6. Going off-track and entering again.
It happens to the best of us. Sometimes we overdo things a little and end up paying for it by running wide or worse, getting sucked deep into a gravel/sand trap. Even if itís a small skirmish off-road, make sure when you get back on track that you donít enter in the path of a fellow racer. There are several reasons for this. Obviously, youíre going to be in the way of someone who is going faster than you and will have little time to react to your re-entry (this also applies to when youíre re joining the track from the pitlane). Your tyres will also have less grip after a trip off the tarmac, so donít floor it straight away, youíll more than likely find yourself spinning out again. If you have to, come to a complete stop on the outside of the track and wait until itís safe to rejoin. Itís better to lose sometime waiting for a clear opportunity to get back on track rather than slumming it all the way back to pitlane with a damaged car.
7. Cold tyres means less grip
As well as dirty tyres from off-road skirmishes, tyres also have less grip when they are brand new, i.e: at the start of a race and when youíve just pitted for a fresh set of rubber. Less grip means less control, and less control means, well, less control over your car. Contrary to popular belief, swerving left and right on the formation lap does not warm up your tyres. Sadfaces all round, indeed.
8. Backmarkers/slower/damaged cars
As mentioned before, always be on your toes around slower cars. If you are attempting to lap or overtake them, the game remains the same: be prepared to slow down at anytime. If the shoe is on the other foot however, and you find yourself in position to be lapped by a faster car, your job is to make their life (and yours) as easy as possible. If you see in advance a faster car coming behind you, get off the preferred racing line and make room for them. If it is not safe to leave the racing line, wait until it is safe to do so. If your car is damaged, you should avoid the racing line all together if possible. Letting a faster car through doesnít mean you panic and leave the track at the first sight of another driver; you have just as much as a race to run as they do.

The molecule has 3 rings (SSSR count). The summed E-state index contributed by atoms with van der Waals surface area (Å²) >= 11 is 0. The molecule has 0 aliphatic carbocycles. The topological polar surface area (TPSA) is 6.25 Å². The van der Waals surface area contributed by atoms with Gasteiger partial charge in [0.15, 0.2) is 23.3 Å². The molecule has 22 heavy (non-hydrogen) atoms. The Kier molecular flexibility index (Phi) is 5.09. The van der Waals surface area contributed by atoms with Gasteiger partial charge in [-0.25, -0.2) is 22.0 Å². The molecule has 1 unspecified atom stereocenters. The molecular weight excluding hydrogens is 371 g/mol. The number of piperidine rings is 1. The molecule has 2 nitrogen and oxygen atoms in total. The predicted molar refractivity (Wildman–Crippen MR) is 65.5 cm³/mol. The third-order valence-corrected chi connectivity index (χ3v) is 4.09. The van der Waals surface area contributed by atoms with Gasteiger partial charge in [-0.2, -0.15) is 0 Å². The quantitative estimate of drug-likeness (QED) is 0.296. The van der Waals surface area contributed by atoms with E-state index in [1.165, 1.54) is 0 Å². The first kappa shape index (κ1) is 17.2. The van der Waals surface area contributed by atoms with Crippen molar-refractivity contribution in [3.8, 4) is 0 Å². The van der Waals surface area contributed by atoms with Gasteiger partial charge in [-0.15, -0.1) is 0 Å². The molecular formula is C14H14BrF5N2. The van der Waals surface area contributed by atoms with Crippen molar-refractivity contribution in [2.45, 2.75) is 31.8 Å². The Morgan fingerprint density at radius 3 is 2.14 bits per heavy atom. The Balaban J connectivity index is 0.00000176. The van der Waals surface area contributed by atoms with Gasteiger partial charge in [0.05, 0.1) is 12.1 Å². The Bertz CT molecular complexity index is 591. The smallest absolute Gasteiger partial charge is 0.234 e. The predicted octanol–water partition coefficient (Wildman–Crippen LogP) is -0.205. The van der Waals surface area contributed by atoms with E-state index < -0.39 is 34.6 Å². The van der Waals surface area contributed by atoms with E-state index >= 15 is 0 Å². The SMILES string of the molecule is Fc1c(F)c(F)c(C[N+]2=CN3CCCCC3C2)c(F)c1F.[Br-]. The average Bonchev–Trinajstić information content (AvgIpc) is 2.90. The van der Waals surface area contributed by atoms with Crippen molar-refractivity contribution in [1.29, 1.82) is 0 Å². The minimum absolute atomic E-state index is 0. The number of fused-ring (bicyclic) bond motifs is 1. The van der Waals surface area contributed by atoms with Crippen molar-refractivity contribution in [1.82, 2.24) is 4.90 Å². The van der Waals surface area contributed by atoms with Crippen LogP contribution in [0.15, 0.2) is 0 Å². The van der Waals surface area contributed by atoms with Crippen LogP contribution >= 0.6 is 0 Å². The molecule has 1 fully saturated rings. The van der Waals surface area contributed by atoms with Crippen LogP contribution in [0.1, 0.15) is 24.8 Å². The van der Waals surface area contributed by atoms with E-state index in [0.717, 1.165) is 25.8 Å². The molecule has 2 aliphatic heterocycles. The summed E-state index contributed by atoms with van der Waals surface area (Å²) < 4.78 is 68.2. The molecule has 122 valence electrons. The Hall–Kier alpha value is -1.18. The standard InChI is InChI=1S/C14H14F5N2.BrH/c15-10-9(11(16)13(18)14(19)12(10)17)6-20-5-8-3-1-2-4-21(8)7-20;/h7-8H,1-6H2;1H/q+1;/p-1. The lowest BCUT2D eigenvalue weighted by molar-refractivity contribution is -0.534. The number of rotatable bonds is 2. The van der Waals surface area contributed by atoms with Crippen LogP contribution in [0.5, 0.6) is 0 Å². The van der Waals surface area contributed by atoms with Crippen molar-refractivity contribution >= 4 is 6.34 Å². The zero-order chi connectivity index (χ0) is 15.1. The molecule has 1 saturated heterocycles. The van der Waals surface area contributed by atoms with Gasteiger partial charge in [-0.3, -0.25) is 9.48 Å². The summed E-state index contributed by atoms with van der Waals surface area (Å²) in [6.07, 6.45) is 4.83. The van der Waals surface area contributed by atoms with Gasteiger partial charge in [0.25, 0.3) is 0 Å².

Incidents and Penalties
If there is a incident that you, or a number of drivers are unhappy with, you may request that it be investigated by the Super GT Committee (SGC). If we find that the incident requires a penalty, we will deduct a certain amount of points from their standings. A minor incident carries a 25 point penalty, while if deemed a major incident, 50 points will be deducted. The SGC uses a majority voting system (2 out of 3) to ensure that all voting is fair.